In terms of business model, the shift from land appreciation (driven by monetary policies) to property appreciation (service operation) is still in the early stages. With a growing housing market and a focus on value and quality, the real estate management and servicing sectors have large potential for growth. Factors like location remain important, but with an embrace of the popular view "houses are for living, not for speculation," and against a backdrop of high price-to-income ratio, and limited room for leverage, the growth of land prices will inevitably slow down and start to diverge. Housing on the other hand, can still achieve appreciation through superior maintenance, operation, and management. This is also one of the important changes in the valuation of real estate in Japan after the bursting of the land speculation bubble. The leading real estate companies in developed economies either derive most of their profits from the rental and service sector, or lead the competition in terms of construction/development efficiency. China has a large and growing housing market, which provides room for the property management and servicing sector to thrive. As the standardization of service-related policies and the expansion of the C-REITs market continues, these industries will see further growth and evolution.


Of course, in addition to the supply-side reform, the rebound of the overall real estate sector also needs demand support. Housing demand experienced a decline last year and another cooldown following a temporary rebound in February to early March this year. The key would be to figure out where the equilibrium lies.


Inelastic demand is the backbone of housing demand, but the first-time homebuyers driven by factors such as urbanization and downsizing of families account for only a small portion of the current transaction volume and are likely to decrease in the long term. The bulk of the transactions is driven instead by demand for home upgrades, a.k.a. "per capita living area growth”, and even investment needs. In the long run, the natural depreciation of housing will trigger a release of further home improvement demand, so the total demand will likely remain high in the medium to long term. In the short to medium term, the recovery of this type of demand will depend on various factors including economic growth, liquidity, and housing price expectations.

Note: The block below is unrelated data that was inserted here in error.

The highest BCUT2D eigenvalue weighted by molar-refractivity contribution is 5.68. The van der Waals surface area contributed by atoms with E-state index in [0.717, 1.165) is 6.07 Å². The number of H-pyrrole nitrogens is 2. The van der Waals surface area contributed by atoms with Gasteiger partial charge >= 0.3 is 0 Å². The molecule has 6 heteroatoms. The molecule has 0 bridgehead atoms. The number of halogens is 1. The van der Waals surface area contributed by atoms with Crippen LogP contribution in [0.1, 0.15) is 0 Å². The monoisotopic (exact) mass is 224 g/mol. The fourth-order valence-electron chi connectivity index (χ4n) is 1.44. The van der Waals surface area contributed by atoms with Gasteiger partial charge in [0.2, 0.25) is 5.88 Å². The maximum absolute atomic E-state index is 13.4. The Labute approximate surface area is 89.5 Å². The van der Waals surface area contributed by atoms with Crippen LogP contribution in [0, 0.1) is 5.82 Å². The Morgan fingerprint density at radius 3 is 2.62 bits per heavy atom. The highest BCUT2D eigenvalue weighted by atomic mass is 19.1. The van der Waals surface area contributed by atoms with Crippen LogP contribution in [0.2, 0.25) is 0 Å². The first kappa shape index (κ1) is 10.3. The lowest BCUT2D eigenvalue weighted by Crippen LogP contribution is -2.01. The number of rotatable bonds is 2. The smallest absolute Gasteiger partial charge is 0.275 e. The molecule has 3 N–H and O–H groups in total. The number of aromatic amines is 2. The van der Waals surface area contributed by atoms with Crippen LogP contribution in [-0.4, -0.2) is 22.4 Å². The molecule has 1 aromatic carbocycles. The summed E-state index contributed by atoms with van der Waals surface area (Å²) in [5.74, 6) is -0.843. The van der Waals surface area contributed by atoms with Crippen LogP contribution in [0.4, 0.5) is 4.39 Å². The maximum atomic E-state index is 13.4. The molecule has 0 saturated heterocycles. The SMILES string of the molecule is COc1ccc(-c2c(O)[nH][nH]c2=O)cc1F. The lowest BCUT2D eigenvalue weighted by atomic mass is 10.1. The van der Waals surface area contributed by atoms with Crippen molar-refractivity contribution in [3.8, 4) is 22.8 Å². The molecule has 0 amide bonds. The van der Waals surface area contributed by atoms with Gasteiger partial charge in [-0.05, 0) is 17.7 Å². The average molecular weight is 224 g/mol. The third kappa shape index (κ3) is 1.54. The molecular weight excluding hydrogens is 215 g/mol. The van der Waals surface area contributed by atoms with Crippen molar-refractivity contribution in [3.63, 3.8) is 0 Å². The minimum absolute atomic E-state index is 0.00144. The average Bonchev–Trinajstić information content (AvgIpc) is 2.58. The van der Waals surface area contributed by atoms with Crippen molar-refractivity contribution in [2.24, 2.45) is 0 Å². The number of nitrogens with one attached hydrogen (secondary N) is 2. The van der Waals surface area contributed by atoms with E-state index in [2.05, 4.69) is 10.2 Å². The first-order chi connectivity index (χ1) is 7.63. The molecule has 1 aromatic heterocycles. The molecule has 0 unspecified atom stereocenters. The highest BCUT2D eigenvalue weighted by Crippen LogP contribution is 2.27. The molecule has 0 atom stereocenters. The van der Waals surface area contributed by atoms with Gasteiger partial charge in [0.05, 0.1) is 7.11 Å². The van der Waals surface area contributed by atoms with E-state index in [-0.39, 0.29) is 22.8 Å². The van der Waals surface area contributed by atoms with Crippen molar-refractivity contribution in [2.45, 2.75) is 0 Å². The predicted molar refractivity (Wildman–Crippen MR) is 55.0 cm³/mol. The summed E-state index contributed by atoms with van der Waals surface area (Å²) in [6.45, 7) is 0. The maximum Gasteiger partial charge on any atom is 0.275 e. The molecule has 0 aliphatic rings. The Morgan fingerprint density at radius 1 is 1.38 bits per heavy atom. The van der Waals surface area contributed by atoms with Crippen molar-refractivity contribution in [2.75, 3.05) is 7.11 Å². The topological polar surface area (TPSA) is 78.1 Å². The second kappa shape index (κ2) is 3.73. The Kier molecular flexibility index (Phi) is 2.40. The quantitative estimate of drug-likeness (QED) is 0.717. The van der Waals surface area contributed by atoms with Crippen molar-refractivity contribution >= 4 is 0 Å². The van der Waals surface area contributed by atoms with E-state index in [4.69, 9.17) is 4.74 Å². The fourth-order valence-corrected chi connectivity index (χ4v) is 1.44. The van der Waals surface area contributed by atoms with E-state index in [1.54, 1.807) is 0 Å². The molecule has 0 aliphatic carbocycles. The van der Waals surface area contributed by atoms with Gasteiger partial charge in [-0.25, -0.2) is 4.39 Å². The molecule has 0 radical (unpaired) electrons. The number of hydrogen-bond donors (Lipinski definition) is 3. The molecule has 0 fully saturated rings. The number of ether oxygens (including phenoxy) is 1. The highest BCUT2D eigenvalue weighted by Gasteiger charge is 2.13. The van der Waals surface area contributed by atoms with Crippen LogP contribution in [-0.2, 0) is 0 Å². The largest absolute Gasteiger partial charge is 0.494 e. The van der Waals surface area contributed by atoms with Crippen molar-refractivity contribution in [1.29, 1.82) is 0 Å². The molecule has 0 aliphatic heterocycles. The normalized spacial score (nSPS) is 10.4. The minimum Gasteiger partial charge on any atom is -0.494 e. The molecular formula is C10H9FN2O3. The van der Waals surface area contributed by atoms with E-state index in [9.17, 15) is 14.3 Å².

In fact, before the lockdown of Shanghai last year, we briefly saw the return of home improvement demand in some core cities: the average transaction area of second-hand housing increased (through an increased proportion of medium-to-large apartment transactions). Overall housing prices and projections also showed signs of recovery. However, due to subsequent events, the return of such demand was not obvious until the recent mini-boom. But we remain optimistic for a moderate recovery, which will take time following two turbulent years in the sector. On the macro level, aside from remaining uncertainties in demand recovery, other factors such as economic growth, liquidity, and policy environment have all improved considerably since last year. At the same time, recent official surveys and medium-to-long-term loans have also pointed to a positive change in attitude towards real estate.


Overall, real estate supply remains sufficient in the short run and demand will likely stabilize after the recent pressure release. Looking forward, the industry’s supply dynamic will continue to evolve, and although total demand may soften further, the industry’s overall size remains very significant. In summary, real estate’s beta opportunity will weaken but still exist, while the alpha logic in real estate development and services still has a long runway.